How To Stand Your Ground In A World Full Of Mean Girls

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“I can’t wait until I leave this place and get away from all of the girl drama, all of the mean girls.”

Tears falling and noses sniffling, dozens of high school girls have expressed this sentiment to me over my years of teaching. I can painfully relate to them on a deep level because, several years ago and quite a few less gray hairs ago, I felt the same thing.

As a blissfully optimistic eighteen-year-old, I, too, though the reign of mean girls would end when I walked out my high school doors for the final time.

However, I quickly learned a harsh sentiment after graduation: The reign of mean girls doesn’t end when you throw that tasseled cap in the air.

As an almost-thirty, I can say with unwavering truth that the world is brimming with mean girls, some of whom only seem to intensify in cause with age.

Their presence and platforms differ, but they are still those recognizable girls from our hellish days of high school. Overconfident and overcritical, they rip down others to build up themselves. Rude comments, hurtful exclusions, evil glares, and manipulative games all are the hallmarks of the reigning mean girls… and I can say without a doubt I’ve unfortunately experienced their terror well beyond my high school years. Speaking with other women of all ages, I know I’m not alone.

Mean girls know no boundaries. From the workplace to the gym to local haunts, mean girls are everywhere if you’re looking for them. And at some point in our twenties or thirties, we realize the harsh truth: There will always be women rooting for you to fail.

In a world that’s already difficult and way more stressful than any teenager could expect, it’s disheartening to realize there are women who are waiting for you to fail. There are even women who, if you don’t fall, will stick out their stiletto heel to trip you into the mud.

I’m not trying to say it’s just women. I know that men also can play the mean card. However, in my experiences, it can be even more straining to recognize the harshness and cruelty in the same gender, in our peers, and in those women around us.

So what do we do? What do we say as a comfort to the crying high school girl who sees the meanness in others? How do we burst her bubble and tell her that mean girls truly don’t end after graduation? What do we do when we’re in the same shoes as the crying high school girl, only older and supposedly wiser?

We could get frustrated and give up. We could let the reign of the mean girl take over as we accept that karma doesn’t always take care of things.

We could put on our own stiletto heels and trip them back or even take out our anger on others.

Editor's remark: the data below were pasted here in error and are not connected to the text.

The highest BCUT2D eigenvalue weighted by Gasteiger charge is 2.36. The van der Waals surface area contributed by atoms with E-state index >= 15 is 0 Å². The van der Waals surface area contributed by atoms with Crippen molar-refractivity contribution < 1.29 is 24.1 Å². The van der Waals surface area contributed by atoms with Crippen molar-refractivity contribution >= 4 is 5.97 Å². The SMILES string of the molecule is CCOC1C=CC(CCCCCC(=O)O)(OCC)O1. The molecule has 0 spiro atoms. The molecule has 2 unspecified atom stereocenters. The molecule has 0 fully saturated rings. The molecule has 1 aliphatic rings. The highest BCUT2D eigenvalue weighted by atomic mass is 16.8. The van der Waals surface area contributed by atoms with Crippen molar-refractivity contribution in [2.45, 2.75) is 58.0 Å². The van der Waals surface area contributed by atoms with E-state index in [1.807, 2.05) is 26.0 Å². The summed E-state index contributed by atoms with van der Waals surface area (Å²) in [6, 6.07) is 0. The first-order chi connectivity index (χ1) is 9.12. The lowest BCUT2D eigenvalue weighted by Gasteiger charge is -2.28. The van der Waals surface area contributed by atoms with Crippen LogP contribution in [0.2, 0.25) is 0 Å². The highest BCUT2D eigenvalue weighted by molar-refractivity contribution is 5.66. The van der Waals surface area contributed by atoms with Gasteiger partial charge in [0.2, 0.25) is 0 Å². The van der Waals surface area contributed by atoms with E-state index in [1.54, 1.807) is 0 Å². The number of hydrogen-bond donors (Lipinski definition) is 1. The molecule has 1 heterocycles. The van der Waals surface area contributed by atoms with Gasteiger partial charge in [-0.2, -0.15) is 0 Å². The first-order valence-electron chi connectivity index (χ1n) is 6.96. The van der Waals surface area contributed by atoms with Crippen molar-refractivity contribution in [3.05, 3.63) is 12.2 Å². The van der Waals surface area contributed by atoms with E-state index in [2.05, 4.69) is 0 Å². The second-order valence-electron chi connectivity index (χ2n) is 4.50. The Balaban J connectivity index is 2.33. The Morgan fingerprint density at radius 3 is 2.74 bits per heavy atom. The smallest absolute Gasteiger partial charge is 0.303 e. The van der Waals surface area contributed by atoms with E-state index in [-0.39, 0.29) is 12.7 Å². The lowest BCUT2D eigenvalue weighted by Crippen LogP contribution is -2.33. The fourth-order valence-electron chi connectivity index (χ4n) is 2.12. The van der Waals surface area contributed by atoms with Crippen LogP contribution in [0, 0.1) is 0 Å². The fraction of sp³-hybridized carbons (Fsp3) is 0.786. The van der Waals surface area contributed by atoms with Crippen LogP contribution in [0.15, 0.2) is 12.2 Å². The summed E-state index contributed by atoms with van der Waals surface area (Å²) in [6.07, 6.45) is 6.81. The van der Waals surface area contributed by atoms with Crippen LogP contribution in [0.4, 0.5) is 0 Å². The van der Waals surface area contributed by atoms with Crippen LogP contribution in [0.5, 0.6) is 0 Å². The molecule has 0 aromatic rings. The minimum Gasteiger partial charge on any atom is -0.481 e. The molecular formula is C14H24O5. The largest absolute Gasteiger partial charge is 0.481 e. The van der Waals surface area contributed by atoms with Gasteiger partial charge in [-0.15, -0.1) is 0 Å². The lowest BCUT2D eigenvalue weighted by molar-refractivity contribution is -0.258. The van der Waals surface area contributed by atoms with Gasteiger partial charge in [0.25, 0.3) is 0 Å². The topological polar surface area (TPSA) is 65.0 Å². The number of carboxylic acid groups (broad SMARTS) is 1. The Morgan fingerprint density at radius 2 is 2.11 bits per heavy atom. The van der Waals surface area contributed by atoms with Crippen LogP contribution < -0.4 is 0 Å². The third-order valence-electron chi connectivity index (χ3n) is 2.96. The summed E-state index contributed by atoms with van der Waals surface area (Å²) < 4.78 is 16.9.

We could try to get on their good side, which I’ve come to learn is a losing battle and often involves joining their cause.

Or, with a grace that stirs from an inner strength you only understand if you’ve had to muster it, we can paint on a smile and walk confidently into our future, stepping over the stiletto heel and letting the words fall to the ground beneath our confidently placed footsteps.

It’s not easy, and the reign of the mean girl will undoubtedly cause us to waver. However, it’s by building this strength as early as possible that one can learn to face the world with poise, to chase a passion, and most of all, to shift focus from the mean girls in the world to those women who are trying to lift each other up… because even though the world is full of mean girls, it’s also filled with brave, supportive, empathetic, courageous, and motivational women.

It is only by finding this inner fortitude that we can even hope to stand our ground in a world that seems ready to batter, to ridicule, and to tear down.

It is only when we realize we are in charge of our own destiny, happiness, and self-worth that we can stand unwavering in the winds of hate sometimes hurled our way, by the mean girls in the world or anyone really.

So to the high school girls and to all women, no matter your stage of life, I say: Strive now to find those women who will build you up and not cut you down. Surround yourself with them.

Most of all, do your best to be one of those women and never step into those mean-girl stilettos that can be so tempting. Wipe away your tears and walk confidently into the future knowing that the world is full of mean girls… but that you can stand your ground by knowing who you are and what you represent in life.

In a world full of mean girls, be the difference we all desperately need. Be the woman dedicated to empowering and lifting up.

In short, in a world full of mean girls, refuse to give in and be one too.

Lindsay Detwiler is a high school English teacher and a sweet romance writer with Hot Tree Publishing. Learn more about her books by visiting her website.